We live in an era where almost every product is sold using aggressive marketing techniques. Most products in the finance domain- credit cards, loans, bank account, real estate are advertised using eye catching colorful images and bold text. And using fine print has become a common method of advertising – all the positives and attractive features of the product on offer are highlighted in bold and the accompanying conditions, restrictive clauses and “not so attractive” features which could influence the prospective client to re-consider his buy decision are very carefully tucked away in small or fine print somewhere at the bottom part of the page or the last page.
While the intention of the advertisers or seller may not be to dupe the client, they are betting on the fact that the client would not bother to go through the terms and conditions carefully and hence would believe the product to be more beneficial and suitable than it really is, inducing the latter to buy or invest. Here are some ways in which the fine print could be misleading –
- Credit Cards and Loans – If you are being offered a free credit card with no annual fee, most probably it is applicable only for the first year, or to make up for it, the late payment interest rate could be higher or the grace period for payment could be lesser. Same goes for loans with no processing fee or free balance transfer. There has to be a catch somewhere – and you will most probably find it in the “fine” print.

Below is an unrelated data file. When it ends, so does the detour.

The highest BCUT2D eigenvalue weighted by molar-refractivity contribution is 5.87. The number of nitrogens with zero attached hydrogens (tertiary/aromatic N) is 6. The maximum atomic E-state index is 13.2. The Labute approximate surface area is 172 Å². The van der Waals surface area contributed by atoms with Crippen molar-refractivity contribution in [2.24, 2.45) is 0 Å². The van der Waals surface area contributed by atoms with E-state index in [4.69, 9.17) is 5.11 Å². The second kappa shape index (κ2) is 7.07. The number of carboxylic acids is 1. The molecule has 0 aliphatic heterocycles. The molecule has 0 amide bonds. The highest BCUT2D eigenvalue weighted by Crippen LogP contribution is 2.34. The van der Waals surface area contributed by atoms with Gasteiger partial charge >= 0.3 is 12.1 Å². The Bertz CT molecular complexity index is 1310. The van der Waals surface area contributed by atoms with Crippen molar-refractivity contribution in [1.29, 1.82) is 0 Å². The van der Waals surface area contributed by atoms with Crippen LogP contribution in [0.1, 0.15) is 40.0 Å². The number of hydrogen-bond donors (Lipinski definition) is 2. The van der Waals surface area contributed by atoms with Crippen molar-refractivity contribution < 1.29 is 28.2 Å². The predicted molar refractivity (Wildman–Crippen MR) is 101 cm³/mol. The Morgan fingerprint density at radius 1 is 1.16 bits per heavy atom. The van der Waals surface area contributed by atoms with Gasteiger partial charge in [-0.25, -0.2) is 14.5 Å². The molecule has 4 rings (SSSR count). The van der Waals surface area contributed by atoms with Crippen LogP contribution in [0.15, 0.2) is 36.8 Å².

- Service contracts like employment offer letter, pest control or bank account opening contracts. Once you sign on the dotted line, there isn’t much you can do later. Especially as most contracts are governed by “caveat emptor” or “let the buyer beware” clause.
- Online purchases and transactions – While buying or transacting online, we tend to simply check the “I agree” box which props up with the terms and conditions before the transaction without bothering to read through what could contains important information regarding exchange/refund policy or product insurance. In fact, there are quite a few of the not so popular e commerce sites which could be giving out your personal details to others, making you prone to hackers !
- Real estate agreements – This is the most crucial, lengthy and difficult to understand agreement. The number of real estate frauds are on the rise- unclear property title, or the same land or house being sold to more than one person etc. It is important to get the papers and clauses checked by a legal expert who will be able to understand and explain all the relevant parts of the contract to you.
So, before you get lured by catchy ads of “not to be missed” offers, do pay attention to the small * sign somewhere at the end of the text which says “conditions apply” and go through them.